The autonomy is in two categories:

 

  1. Autonomy of the parties to agree on how to resolve their disputes; and

 

  1. Non interference by the courts in resolving the dispute.

 

In a nutshell, the 1995 Act enhances the principle of party autonomy by recognizing, inter alia, the following powers of the parties:

 

  1. Power to determine the number of arbitrators[14];

 

  1. Power to agree on procedure of appointing the arbitrator(s) and power to appoint the arbitrator(s)[15];

 

  • Power to agree on procedure for challenging arbitrator[16];

 

  1. Power to determine the rules of procedure to be used by the arbitral tribunal in the conduct of proceedings[17];

 

  1. Power to agree on the place of arbitration – the judicial seat of the arbitration and location of hearings and meetings[18]; and

 

  1. Power to agree on the language(s) to be used in the proceedings[19].

 

 

Section 10 provides that except as provided by the Act, no court shall intervene in matters governed by the Act. This is a further indication of how wide the legislature intended the autonomy of the parties to be with regards to resolving their dispute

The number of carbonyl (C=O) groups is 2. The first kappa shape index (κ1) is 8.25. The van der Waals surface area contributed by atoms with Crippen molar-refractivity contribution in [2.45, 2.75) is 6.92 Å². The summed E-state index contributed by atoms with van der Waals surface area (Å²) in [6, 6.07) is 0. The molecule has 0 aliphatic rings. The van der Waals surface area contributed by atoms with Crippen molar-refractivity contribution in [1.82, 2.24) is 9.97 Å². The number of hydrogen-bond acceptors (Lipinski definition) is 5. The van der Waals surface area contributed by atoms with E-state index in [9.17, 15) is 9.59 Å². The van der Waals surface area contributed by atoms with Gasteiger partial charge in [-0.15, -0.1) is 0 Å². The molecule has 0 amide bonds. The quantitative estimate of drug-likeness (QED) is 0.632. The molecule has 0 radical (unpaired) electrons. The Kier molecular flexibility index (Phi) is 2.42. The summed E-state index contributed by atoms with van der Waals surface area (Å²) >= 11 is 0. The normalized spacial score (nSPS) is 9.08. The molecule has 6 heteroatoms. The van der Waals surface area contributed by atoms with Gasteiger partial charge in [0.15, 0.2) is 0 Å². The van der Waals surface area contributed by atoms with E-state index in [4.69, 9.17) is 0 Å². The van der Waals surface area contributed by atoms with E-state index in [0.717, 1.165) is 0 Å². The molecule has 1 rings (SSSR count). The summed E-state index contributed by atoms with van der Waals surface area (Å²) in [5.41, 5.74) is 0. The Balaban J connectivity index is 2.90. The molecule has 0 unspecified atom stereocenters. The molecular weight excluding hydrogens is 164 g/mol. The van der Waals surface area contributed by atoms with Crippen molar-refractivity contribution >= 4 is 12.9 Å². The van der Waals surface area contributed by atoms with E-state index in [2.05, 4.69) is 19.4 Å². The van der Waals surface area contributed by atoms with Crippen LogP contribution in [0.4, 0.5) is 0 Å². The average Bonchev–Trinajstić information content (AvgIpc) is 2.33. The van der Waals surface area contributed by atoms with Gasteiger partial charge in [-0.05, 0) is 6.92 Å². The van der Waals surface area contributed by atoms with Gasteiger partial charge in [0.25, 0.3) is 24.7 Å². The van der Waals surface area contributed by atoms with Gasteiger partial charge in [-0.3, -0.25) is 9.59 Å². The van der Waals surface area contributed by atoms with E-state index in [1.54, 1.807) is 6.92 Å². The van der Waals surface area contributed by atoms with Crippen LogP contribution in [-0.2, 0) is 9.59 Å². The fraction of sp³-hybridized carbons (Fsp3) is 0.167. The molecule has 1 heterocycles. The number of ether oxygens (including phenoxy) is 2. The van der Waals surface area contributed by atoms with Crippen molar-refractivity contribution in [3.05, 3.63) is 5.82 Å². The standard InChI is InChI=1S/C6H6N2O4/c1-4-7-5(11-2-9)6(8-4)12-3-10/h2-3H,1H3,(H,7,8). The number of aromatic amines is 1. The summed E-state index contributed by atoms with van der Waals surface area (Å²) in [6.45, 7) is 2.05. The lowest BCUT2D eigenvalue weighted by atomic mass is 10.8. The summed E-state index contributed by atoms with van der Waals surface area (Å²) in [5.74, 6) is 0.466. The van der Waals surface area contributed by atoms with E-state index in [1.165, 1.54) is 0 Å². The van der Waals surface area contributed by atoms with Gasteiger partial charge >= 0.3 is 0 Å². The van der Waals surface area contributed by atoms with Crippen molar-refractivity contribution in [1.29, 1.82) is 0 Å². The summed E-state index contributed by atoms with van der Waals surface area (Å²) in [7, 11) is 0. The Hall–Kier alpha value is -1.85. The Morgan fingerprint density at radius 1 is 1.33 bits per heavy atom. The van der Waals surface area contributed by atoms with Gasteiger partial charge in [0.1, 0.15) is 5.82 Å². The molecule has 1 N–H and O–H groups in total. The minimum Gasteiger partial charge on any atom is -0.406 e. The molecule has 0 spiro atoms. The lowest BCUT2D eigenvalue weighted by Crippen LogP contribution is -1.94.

3.0 AN EXPOSÉ OF SECTION 10 OF THE 1995 ACT

 

As seen above, section 10 of the 1995 Act provides that except as provided by the Act, no court shall intervene in matters governed by the Act.

 

This section in mandatory terms restricts the jurisdiction of the court to only such matters as are provided by the Act.

 

At the face of it, section 10 permits two possibilities for court intervention in arbitration:

 

  1. Where the Act expressly provides for or permits the intervention of the court; and

 

  1. In public interest- The High Court has inherent jurisdiction to act in public interest.[20]

 

The Court is therefore entitled to intervene in arbitration proceedings even where it is not provided for expressly. Such intervention is justified if done in the public interest. For instance, courts in Kenya entertain judicial review proceedings against the arbitral award in public interest.[21]